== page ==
The Weekly Ringer

The University of Mary Washington Student Newspaper

BOV discusses master plan, police

6 min read
By REGINA WEISS The Board of Visitors (BOV) met last week for a lengthy meeting to discuss the many changes and issues at the university, which included the details of the master plan and preservation plan, relations with Fredericksburg and Campus Police and tuition changes.


The Board of Visitors (BOV) met last week for a lengthy meeting to discuss the many changes and issues at the university, which included the details of the master plan and preservation plan, relations with Fredericksburg and Campus Police and tuition changes.

At the meeting on Saturday, Feb. 16 an update of the master plan and preservation plan was explained in the meeting.

Rick Pearce, vice president for administration and finance introduced the topic with a copy of the first draft of the final Master Plan in hand.

This draft is similar to the original draft, except that there is now a preservation plan in place to “grade” each building on campus.

The preservation plan, said Pearce, “will help us decide whether or not we’re going to renovate a building, we’re going to raze a building, we’re going to preserve a building; it’s going to inform all of that.”

The preservation plan will inform how the master plan will be carried out, according to Pearce.

The preservation plan will not be finished for another 4-5 months according to Pearce, and will help finish the master plan and “put it to bed,” Pearce said.

Scott Sullivan architect from Burt Hill architectural firm outlined the future plans for the buildings on campus with a detailed slideshow.

Sullivan said that he didn’t think the plan would be doing anything “too controversial to the university,” and that it follows the preservation plan well.

The classrooms are being used very well he said, and 365 more students could be enrolled before classrooms are full.

There is “adequate parking on campus today,” he said, noting that this is probably a surprise to a lot of people since it’s a major concern.

He said the “real issue is that the center of campus is where parking is lacking,” and that there needs to be a “change in perception” about how close parking is to buildings.

A new parking deck is proposed on College Avenue, located near the smoke stacks across from DuPont Hall.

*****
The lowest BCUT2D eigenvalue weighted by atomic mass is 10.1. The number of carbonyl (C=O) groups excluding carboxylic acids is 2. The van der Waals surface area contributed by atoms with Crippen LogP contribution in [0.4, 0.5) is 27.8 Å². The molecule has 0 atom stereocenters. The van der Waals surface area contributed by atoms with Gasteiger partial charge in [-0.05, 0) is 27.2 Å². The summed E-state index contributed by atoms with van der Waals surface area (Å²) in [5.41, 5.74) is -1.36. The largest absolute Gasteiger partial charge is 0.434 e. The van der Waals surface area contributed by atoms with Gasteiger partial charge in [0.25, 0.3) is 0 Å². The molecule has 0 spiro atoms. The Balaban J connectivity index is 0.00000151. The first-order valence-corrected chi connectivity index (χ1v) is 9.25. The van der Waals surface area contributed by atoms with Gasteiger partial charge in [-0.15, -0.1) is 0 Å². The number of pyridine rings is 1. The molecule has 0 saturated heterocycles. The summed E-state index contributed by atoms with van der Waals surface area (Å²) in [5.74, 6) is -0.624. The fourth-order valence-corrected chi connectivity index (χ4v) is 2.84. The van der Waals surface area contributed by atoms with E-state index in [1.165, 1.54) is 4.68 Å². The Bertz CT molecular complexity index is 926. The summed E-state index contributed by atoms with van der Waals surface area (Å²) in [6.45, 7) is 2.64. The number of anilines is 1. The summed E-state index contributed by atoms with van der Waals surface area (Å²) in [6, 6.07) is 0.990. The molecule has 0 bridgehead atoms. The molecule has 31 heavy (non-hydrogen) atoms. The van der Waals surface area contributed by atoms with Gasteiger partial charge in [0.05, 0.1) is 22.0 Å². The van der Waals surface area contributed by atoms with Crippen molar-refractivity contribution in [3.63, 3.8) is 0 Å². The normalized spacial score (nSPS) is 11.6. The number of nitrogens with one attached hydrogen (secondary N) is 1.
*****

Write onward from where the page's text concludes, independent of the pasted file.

The location of the public safety office, right now stationed in Brent Hall, will also be moved near this parking deck to ensure better safety for students.

Some of the major topics Sullivan talked about were the new campus center, a new parking deck and an extension to Campus Walk.

Jepson is “the most stressed” academic building on campus, he said, as the science labs are the most frequently used.

A 20 thousand square-foot addition to Jepson to increase the amount of labs is proposed, which Sullivan said will complement the building and not overwhelm it.

The suggestion is to make Mercer Hall the future home for the department of psychology and the second floor of Woodard the future home for the College of Business, since they are in “dire need of renovation,” according to Sullivan.

The “residence halls are beautiful buildings,” Sullivan said, but they are in “need for renovation.”

Virginia, Willard, Ball, Custis, and Madison Halls are going to need renovations within the next ten years, according to the plan.

Bushnell Hall will be demolished, as renovation would not yield as many rooms for students.

It is a “prominent location,” and can be replaced with a slightly larger building, Sullivan said.

It will be used as a living and learning facility, with classrooms on the first floor and dorms on the second.

Marshall Hall is also planned to be demolished.

The problem with Framar and South Halls is that some are in “very poor condition,” are not ADA compliant with the Americans with Disabilities Act (ADA), and would not benefit the university financially to renovate.

The master plan recommended that Framar and South be demolished, but the preservation plan suggests the retention of Framar.

It’s important to keep the residence halls open, according to Pearce, so some of the residence halls that only need small renovations will be completed first over the summer.

Sullivan said Pollard and Melchers Halls are in “dire need” of renovation.

One idea is to locate a new performing arts facility on the corner of Sunken Road and William Street, which would strengthen that corner of campus and possibly create collaboration with downtown Fredericksburg.

The other option would be to add an addition onto Pollard and Melchers Hall for performance space.